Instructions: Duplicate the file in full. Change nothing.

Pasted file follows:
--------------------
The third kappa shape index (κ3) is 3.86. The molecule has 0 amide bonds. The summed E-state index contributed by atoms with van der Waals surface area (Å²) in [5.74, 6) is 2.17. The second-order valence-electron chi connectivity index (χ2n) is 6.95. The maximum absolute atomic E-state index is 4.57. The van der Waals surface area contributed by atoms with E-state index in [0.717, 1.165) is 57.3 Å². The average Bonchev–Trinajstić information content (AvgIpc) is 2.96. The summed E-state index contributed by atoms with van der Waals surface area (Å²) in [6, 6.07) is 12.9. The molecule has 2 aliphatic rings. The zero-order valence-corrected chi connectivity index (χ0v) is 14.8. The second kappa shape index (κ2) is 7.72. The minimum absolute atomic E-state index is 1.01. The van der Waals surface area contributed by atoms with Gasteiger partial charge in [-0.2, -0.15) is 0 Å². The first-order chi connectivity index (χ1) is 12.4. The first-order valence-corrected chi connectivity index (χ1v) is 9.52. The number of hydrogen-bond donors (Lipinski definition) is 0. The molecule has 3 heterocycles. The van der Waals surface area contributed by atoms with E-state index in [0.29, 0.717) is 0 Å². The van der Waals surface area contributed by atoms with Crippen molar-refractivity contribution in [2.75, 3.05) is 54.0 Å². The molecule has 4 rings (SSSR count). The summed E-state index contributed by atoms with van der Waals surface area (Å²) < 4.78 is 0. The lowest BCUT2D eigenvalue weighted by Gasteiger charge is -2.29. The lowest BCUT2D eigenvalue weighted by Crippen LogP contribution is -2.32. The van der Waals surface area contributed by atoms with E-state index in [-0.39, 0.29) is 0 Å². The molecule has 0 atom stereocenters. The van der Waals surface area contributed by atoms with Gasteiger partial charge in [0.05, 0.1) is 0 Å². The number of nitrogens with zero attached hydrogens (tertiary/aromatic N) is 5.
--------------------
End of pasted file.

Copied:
The third kappa shape index (κ3) is 3.86. The molecule has 0 amide bonds. The summed E-state index contributed by atoms with van der Waals surface area (Å²) in [5.74, 6) is 2.17. The second-order valence-electron chi connectivity index (χ2n) is 6.95. The maximum absolute atomic E-state index is 4.57. The van der Waals surface area contributed by atoms with E-state index in [0.717, 1.165) is 57.3 Å². The average Bonchev–Trinajstić information content (AvgIpc) is 2.96. The summed E-state index contributed by atoms with van der Waals surface area (Å²) in [6, 6.07) is 12.9. The molecule has 2 aliphatic rings. The zero-order valence-corrected chi connectivity index (χ0v) is 14.8. The second kappa shape index (κ2) is 7.72. The minimum absolute atomic E-state index is 1.01. The van der Waals surface area contributed by atoms with Gasteiger partial charge in [-0.2, -0.15) is 0 Å². The first-order chi connectivity index (χ1) is 12.4. The first-order valence-corrected chi connectivity index (χ1v) is 9.52. The number of hydrogen-bond donors (Lipinski definition) is 0. The molecule has 3 heterocycles. The van der Waals surface area contributed by atoms with E-state index in [0.29, 0.717) is 0 Å². The van der Waals surface area contributed by atoms with Crippen molar-refractivity contribution in [2.75, 3.05) is 54.0 Å². The molecule has 4 rings (SSSR count). The summed E-state index contributed by atoms with van der Waals surface area (Å²) < 4.78 is 0. The lowest BCUT2D eigenvalue weighted by Gasteiger charge is -2.29. The lowest BCUT2D eigenvalue weighted by Crippen LogP contribution is -2.32. The van der Waals surface area contributed by atoms with E-state index in [-0.39, 0.29) is 0 Å². The molecule has 0 atom stereocenters. The van der Waals surface area contributed by atoms with Gasteiger partial charge in [0.05, 0.1) is 0 Å². The number of nitrogens with zero attached hydrogens (tertiary/aromatic N) is 5.